Anglo-Saxon capitalism – definition and meaning
Anglo-Saxon capitalism or the Anglo-Saxon model is a form of free-market economy that exists in the rich English-speaking nations. Namely, the advanced economies such as the United States, United Kingdom, Canada, Australia, Ireland, and New Zealand.
It is a free-market model that emerged from the Chicago School of Economics in the 1970s. Anglo-Saxon capitalism dates back to the ideas of classical economist Adam Smith (1723-1790). Economists today call Mr. Smith – a Scottish economist, philosopher, and author – the ‘father of modern economics.’
Anglo-Saxon capitalism contrasts with the Rhine capitalism of Germany (German Model) and the Nordic Model. The Scandinavian nations practice the Nordic Model. We also refer to the Rhine Capitalism of Germany as the German Model.
In the English-speaking nations, levels of taxes and regulations are low. Additionally, the provision of services by the public sector is lower than in the other models.
Anglo-Saxon capitalism – fewer regulations
The Anglo-Saxon Model also has stronger property rights and contract enforcement. There are lower barriers to free trade.
In fact, many companies claim that doing business in the Anglo-Saxon Model nations is easier. There are also fewer regulations regarding labor markets.
There is strong rivalry between supporters of the Anglo-Saxon and European economic models.
In the German and Nordic Models, there is more focus on wealth distribution. Compared to the Anglo-Saxon economies, in the German Model there is more state control.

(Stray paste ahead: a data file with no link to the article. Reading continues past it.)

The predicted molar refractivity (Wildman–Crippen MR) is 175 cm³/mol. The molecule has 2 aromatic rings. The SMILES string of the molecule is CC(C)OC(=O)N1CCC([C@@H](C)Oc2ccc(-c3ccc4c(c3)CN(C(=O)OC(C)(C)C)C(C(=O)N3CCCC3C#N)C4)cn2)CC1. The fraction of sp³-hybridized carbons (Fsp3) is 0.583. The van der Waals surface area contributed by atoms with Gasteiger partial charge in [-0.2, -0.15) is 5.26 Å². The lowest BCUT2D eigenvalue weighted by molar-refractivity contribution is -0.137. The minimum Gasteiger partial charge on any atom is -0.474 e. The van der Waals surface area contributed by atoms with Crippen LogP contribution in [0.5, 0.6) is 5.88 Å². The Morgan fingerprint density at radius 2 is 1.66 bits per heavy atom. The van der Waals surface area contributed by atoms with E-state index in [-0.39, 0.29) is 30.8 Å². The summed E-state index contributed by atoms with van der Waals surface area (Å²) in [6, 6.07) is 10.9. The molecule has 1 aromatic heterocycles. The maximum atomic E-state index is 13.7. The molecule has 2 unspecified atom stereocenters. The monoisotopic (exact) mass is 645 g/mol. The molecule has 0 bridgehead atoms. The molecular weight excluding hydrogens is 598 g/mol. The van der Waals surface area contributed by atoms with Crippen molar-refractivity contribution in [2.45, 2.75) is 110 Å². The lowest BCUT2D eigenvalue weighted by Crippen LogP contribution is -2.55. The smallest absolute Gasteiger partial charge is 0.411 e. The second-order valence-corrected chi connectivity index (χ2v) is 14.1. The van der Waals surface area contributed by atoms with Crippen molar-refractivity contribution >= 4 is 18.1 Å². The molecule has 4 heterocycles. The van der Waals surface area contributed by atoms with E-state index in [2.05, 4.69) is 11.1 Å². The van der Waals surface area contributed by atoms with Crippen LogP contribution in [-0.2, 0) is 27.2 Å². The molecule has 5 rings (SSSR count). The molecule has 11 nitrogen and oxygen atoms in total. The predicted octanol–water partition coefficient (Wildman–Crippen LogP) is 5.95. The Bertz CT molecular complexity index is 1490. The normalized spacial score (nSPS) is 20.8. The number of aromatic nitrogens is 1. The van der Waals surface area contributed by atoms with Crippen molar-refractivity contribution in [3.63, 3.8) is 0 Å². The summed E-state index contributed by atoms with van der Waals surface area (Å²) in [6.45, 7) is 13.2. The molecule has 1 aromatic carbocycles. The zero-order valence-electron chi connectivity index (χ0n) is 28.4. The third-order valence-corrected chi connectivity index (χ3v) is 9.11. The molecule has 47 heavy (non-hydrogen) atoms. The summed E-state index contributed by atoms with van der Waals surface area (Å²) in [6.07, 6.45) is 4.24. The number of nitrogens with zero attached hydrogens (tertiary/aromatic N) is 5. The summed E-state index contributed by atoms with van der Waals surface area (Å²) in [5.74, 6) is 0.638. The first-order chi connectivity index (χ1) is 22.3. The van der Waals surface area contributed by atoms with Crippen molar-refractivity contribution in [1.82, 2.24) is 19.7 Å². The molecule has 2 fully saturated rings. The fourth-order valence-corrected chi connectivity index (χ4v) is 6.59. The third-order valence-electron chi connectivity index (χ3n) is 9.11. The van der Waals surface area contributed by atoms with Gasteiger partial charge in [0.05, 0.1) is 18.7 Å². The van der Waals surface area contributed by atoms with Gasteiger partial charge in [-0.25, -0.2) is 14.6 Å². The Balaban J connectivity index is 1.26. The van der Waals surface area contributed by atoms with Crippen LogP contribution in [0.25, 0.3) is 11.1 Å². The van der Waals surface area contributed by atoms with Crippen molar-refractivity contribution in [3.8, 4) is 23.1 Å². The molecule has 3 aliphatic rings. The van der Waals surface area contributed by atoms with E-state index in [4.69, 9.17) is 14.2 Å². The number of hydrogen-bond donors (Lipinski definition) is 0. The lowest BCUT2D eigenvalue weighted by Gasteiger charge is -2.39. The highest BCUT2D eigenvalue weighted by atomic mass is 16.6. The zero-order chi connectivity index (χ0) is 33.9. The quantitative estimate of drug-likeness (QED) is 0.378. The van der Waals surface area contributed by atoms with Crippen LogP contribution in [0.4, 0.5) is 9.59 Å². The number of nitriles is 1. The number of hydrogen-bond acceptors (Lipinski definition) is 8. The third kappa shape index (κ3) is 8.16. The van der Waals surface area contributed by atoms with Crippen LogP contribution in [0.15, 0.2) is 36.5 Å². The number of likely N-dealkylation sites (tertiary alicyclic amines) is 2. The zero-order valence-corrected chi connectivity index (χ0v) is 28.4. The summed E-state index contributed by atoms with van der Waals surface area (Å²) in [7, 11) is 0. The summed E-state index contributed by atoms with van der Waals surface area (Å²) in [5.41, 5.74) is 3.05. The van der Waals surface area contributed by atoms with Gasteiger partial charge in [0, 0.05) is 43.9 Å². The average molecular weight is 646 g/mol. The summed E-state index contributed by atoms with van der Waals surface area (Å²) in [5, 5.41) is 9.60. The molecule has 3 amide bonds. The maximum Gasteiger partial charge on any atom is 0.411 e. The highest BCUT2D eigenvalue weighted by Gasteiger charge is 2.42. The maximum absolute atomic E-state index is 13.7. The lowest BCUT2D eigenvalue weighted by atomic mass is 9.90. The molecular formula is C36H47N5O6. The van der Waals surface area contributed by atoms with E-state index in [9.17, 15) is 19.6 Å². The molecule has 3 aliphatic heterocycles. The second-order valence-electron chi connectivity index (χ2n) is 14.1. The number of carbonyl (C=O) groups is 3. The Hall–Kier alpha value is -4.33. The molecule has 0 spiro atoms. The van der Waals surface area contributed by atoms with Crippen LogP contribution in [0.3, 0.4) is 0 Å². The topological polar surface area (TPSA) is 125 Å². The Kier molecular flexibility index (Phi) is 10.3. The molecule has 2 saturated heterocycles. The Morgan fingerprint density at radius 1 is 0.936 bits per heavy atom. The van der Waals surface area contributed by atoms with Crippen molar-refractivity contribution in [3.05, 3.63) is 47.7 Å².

Economists also refer to the German and Nordic Models as the Continental Economic Model or European Model.
Opponents of Anglo-Saxon Capitalism
Opponents of the Anglo-Saxon model add that it neglects the interests of stakeholders. The term ‘Stakeholders’ refers people who may have worked for the company for a long time.
Additionally, those against Anglo-Saxon capitalism claim that stock markets, where emotions dominate, are too volatile.
Continental Model supporters prefer having knowledgeable bankers making decisions regarding investment financing.
Proponents of Anglo-Saxon capitalism say that banks can get too friendly with companies, and subsequently cannot be impartial. Capital markets punish companies that fail in their business plan, they add.
Anglo-Saxon capitalism – more innovation
Supporters of the Anglo-Saxon model argue that it is better at promoting innovation. Furthermore, the Anglo-Saxon model creates competitive advantages that result in greater overall wealth, they add.
Advocates of the continental model say their system has less inequality than Anglo-Saxon capitalism. Continental model supporters also claim that their system has lower levels of poverty.
The Financial Times Lexicon says the following about Anglo-Saxon capitalism:
“The “Anglo-Saxon” variant of capitalism is thought to be characterized, at the level of states, by lower taxes, looser regulation, a weaker social-safety net and greater ease for firms to hire and fire employees – and to take each other over.”
“At the level of individual firms and businesses, Anglo-Saxon capitalism is said to emphasize the interests of shareholders, rather than other stakeholders such as employees. Its critics say that it emphasizes short-term profits at the expense of long-term planning.”
In fact, there are several countries with Anglo-Saxon capitalist systems that are not native-English speaking nations. For example, in Spain, Greece, and some newer European Union members, Anglo-Saxon capitalism dominates.
The Asian model
The Asian model is more similar to the Continental Model than the Anglo-Saxon model. It focuses on greater rates of capital formation.
However, the Asian model exists in a variety of forms, rather than just one. Additionally, this model involves a significant amount of experimentation.
Examples of Asian models are the economies of Hong Kong, Taiwan, Japan, Singapore and South Korea.